Ed Reiter -
October 26, 1998
By anybody's yardstick, that's quite a coin! Indeed, it's said to
be the largest gold coin ever made.
This minting marvel, a 1,000-mohur coin, was struck in 1613 in
Hindustan (present-day northern India) at the direction of a wealthy
potentate named Shah Jahangir, possibly as a diplomatic gift. What
happened after that remains a mystery. All we really know is that about
11 years ago, the coin - and a smaller companion piece weighing a "mere"
three pounds - turned up in the possession of a European auction house
which planned to put these treasures under the gavel.
The company, Habsburg, Feldman S.A. of Geneva, Switzerland,
calculated that the large piece would fetch about $10 million and the
"small" one maybe $4 million, give or take a few hundred thousand
As things turned out, neither coin changed hands (or handcarts, as
the case might have been, considering their rather remarkable size). The
auction house told us that when they came up for sale on Nov. 9, 1987,
both attracted very substantial bids - $8 million for the 32-pounder and
$2.8 million for its smaller sidekick. But, in each instance, the
unidentified owner decided the price wasn't right and held on to the
merchandise (perhaps with the help of a forklift).
I don't mean to make light of these coins' importance. (Lord knows,
they weigh too much to be taken lightly!) Still, their appearance on the
numismatic scene at that particular moment did suggest some wry
At a time when so much attention was being paid to gold and silver
bullion coins, just one year after the launching of the American Eagles,
these throwbacks to an earlier age (indeed, discus-sized throwbacks)
emerged as the ultimate bullion coins - not just stores of precious
metal, but veritable storehouses. To give you some idea what I mean,
with gold selling at $300 per troy ounce the larger coin would be worth
more than $100,000 - and the smaller coin more than $10,000 - just as
And if you think a 5-ounce silver round is hefty, try picking up
one of THESE babies! True, you don't get portraits of Dopey, Darth Vader
and Garfield the Cat; all you get is intricate Arabic lettering - some
of which, I'm told, takes the form of high-flown verses composed by the
shah's court poets. Keep in mind, however, that these coins were
produced more than 300 years ago - without benefit of the modern
sophistication we tend to take for granted in the numismatic marketplace
It's interesting, too, to ponder the problems these pieces would
pose for the coin-grading services. They might use up a week's supply of
plastic on the smaller piece alone - and maybe a whole month's worth on
the big one.
And just imagine the complicated process of GRADING something this
big! You'd practically need a road map to pinpoint all the surface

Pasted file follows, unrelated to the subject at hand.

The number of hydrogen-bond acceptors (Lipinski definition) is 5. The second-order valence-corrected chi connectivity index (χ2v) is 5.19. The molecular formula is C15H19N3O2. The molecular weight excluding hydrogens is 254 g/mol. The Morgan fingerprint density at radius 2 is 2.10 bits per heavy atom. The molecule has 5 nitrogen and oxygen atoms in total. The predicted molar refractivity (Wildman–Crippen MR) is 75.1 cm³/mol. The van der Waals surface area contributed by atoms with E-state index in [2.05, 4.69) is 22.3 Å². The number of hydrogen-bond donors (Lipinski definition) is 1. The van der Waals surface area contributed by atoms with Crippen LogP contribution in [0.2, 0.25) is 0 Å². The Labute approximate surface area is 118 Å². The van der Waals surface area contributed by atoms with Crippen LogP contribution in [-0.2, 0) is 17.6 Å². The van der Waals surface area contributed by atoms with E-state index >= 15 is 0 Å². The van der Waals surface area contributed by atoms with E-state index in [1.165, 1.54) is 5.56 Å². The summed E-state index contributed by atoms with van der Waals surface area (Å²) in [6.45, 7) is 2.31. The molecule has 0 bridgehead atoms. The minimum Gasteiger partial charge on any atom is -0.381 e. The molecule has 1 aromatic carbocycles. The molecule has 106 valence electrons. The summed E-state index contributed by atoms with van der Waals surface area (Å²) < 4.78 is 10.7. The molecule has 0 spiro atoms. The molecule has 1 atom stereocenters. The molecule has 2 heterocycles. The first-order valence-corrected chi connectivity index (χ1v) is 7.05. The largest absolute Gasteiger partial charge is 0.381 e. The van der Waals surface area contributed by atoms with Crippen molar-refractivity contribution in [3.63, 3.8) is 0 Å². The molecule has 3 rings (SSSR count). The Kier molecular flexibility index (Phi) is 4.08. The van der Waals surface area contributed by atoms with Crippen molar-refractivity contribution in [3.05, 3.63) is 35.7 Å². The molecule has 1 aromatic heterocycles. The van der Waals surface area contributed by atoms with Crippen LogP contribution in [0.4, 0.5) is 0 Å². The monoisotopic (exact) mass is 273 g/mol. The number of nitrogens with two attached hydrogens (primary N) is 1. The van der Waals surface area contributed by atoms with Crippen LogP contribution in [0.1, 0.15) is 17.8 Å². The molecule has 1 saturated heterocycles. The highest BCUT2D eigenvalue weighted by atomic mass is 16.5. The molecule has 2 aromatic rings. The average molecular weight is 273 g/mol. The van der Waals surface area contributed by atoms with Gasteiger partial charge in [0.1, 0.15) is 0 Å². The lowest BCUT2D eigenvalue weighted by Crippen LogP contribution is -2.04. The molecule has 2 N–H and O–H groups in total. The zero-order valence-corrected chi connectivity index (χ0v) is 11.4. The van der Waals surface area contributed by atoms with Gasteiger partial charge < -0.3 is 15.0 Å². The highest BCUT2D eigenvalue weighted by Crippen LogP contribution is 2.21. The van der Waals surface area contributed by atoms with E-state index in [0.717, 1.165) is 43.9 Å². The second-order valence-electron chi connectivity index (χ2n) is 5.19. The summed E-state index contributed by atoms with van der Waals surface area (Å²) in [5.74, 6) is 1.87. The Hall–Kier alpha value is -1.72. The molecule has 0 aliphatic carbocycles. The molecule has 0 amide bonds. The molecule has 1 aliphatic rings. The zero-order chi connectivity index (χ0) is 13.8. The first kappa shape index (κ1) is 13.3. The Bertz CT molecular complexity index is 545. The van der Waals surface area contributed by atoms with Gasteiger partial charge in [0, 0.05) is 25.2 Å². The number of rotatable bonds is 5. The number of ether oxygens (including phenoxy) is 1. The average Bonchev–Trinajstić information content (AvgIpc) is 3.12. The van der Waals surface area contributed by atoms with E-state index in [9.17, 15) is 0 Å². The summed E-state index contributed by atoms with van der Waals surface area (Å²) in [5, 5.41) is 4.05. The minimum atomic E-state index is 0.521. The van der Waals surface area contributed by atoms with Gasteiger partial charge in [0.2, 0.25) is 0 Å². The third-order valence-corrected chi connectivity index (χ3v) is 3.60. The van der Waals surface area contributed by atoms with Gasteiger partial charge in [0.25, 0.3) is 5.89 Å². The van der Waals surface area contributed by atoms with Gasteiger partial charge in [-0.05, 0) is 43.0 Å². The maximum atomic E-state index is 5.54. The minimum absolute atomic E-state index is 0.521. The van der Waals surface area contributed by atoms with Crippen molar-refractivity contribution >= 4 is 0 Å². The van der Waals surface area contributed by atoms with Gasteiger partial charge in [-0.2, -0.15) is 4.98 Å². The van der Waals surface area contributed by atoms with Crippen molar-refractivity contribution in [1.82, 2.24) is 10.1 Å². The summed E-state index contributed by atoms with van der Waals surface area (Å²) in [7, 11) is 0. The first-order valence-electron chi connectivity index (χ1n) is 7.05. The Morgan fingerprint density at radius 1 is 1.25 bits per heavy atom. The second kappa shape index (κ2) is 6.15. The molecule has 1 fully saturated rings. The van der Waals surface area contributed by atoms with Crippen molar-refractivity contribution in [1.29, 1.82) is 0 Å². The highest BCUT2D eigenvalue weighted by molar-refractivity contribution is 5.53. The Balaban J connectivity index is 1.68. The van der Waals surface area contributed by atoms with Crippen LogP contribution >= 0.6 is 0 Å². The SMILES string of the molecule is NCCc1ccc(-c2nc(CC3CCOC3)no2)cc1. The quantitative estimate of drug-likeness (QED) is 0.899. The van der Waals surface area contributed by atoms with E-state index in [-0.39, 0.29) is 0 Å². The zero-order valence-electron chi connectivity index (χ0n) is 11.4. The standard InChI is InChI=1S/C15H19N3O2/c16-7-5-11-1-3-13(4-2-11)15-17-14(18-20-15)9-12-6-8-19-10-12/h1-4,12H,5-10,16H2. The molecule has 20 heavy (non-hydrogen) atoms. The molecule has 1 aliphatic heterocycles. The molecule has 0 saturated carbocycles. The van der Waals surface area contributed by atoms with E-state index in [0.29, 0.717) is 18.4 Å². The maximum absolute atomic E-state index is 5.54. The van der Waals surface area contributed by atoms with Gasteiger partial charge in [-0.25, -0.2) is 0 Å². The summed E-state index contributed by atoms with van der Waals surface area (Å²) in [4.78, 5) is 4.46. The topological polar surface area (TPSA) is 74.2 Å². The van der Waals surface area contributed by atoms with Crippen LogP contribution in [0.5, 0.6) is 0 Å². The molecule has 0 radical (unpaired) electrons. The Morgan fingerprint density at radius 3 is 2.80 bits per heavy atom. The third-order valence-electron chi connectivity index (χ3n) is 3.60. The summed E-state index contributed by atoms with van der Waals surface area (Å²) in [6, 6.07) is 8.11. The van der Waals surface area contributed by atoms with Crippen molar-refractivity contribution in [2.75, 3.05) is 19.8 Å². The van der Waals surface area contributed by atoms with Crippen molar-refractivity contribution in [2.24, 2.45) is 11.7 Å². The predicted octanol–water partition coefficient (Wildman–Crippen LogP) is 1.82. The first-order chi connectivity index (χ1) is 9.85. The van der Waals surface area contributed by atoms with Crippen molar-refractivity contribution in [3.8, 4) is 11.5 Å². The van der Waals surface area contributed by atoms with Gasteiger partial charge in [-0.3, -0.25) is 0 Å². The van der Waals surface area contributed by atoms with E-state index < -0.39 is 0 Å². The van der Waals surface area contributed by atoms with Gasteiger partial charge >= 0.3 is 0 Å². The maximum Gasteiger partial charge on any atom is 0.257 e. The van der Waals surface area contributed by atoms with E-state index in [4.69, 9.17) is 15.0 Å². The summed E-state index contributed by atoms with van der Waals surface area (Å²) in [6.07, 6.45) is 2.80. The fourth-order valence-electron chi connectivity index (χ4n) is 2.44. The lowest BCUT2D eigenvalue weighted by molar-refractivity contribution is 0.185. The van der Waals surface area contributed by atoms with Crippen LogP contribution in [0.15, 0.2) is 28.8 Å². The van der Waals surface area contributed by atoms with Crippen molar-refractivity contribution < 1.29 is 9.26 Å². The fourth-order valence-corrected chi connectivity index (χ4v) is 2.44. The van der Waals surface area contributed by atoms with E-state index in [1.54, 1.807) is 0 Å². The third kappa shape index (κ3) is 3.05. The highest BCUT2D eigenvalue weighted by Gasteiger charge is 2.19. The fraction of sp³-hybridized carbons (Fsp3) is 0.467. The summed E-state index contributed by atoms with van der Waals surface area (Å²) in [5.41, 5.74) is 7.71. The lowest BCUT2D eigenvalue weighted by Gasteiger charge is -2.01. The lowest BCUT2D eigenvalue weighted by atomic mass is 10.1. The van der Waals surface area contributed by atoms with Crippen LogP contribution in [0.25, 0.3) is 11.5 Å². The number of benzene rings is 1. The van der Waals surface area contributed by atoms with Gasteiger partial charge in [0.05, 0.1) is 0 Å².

characteristics. By the time you got through, you'd be dealing more with
Route 66 than with Mint State-65. Then again, this might be a perfect
opportunity to use all 11 Mint-State grades. On coins this big, you
probably could find all 11 different grades at one spot or another on
In a way, Habsburg, Feldman encouraged the kind of levity in which
I'm now engaging. Dr. Geza von Habsburg, chairman of the company,
reduced these great works of numismatic art almost to the level of
caricatures by appearing with them on television's "Today Show" - and
looking on bemusedly as co-host Bryant Gumbel flipped the larger coin in
the air much like an oversized slug.
This made for marvelous "theater," I suppose; here was impish
Bryant coyly playing catch with an object said to be worth a cool $10
million. But it didn't do a thing for the dignity of the coin - not to
mention the condition of its surface, which presumably emerged with at
least a few new fingerprints and could have acquired a very costly ding
had Gumbel dropped this plaything on the floor.
Somehow, I just can't visualize an art auctioneer sitting by
silently - even smilingly - while Gumbel did a tracing on the surface of
a painting by Van Gogh.
I was actually sort of relieved that these coins remained unsold.
They may very well be worth the kind of money Habsburg, Feldman claimed
- but somehow I wouldn't feel comfortable with either of these two
pieces sitting on the throne as the highest-priced coin ever sold. There
are too many unanswered questions regarding their past; they burst upon
the scene too quickly and much too slickly.
Where had they been for the previous three centuries? Where had
they reposed most recently? And who consigned them to Habsburg, Feldman
for sale? The auction firm either couldn't or wouldn't provide us with
substantive answers. Nor were we likely to learn the identity of the
buyer or buyers if a sale had in fact taken place. Indeed, the firm
intended to hold what it calls a "private auction" until Swiss
authorities intervened and insisted that the bidding take place in
A private auction? That kind of practice is - quite literally -
foreign to me and foreign to my experience in covering major numismatic
sales. As for the unanswered questions and lingering mysteries, I find
these more a source of frustration than fascination.
All things considered, huge gold coins are great conversation
pieces. But I, for one, am more at home with smaller, simpler fare.
Give me a 1913 Liberty Head nickel any day!